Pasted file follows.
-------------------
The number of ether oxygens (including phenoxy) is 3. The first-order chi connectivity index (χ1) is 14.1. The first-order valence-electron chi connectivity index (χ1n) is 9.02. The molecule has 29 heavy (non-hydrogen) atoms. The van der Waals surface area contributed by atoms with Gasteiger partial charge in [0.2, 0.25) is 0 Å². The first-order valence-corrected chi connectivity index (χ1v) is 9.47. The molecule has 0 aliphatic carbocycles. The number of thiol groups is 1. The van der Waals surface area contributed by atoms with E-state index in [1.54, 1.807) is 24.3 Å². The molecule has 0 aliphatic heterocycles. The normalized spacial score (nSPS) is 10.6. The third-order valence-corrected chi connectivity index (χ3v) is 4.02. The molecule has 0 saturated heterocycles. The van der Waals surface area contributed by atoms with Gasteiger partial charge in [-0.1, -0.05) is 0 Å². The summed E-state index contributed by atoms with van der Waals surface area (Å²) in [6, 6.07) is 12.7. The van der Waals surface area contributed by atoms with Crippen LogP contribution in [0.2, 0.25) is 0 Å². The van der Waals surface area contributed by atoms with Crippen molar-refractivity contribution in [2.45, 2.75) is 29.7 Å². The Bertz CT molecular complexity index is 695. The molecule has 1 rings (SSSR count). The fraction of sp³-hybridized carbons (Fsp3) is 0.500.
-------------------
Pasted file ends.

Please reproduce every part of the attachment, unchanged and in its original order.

The number of ether oxygens (including phenoxy) is 3. The first-order chi connectivity index (χ1) is 14.1. The first-order valence-electron chi connectivity index (χ1n) is 9.02. The molecule has 29 heavy (non-hydrogen) atoms. The van der Waals surface area contributed by atoms with Gasteiger partial charge in [0.2, 0.25) is 0 Å². The first-order valence-corrected chi connectivity index (χ1v) is 9.47. The molecule has 0 aliphatic carbocycles. The number of thiol groups is 1. The van der Waals surface area contributed by atoms with E-state index in [1.54, 1.807) is 24.3 Å². The molecule has 0 aliphatic heterocycles. The normalized spacial score (nSPS) is 10.6. The third-order valence-corrected chi connectivity index (χ3v) is 4.02. The molecule has 0 saturated heterocycles. The van der Waals surface area contributed by atoms with Gasteiger partial charge in [-0.1, -0.05) is 0 Å². The summed E-state index contributed by atoms with van der Waals surface area (Å²) in [6, 6.07) is 12.7. The van der Waals surface area contributed by atoms with Crippen LogP contribution in [0.2, 0.25) is 0 Å². The van der Waals surface area contributed by atoms with Crippen molar-refractivity contribution in [2.45, 2.75) is 29.7 Å². The Bertz CT molecular complexity index is 695. The molecule has 1 rings (SSSR count). The fraction of sp³-hybridized carbons (Fsp3) is 0.500.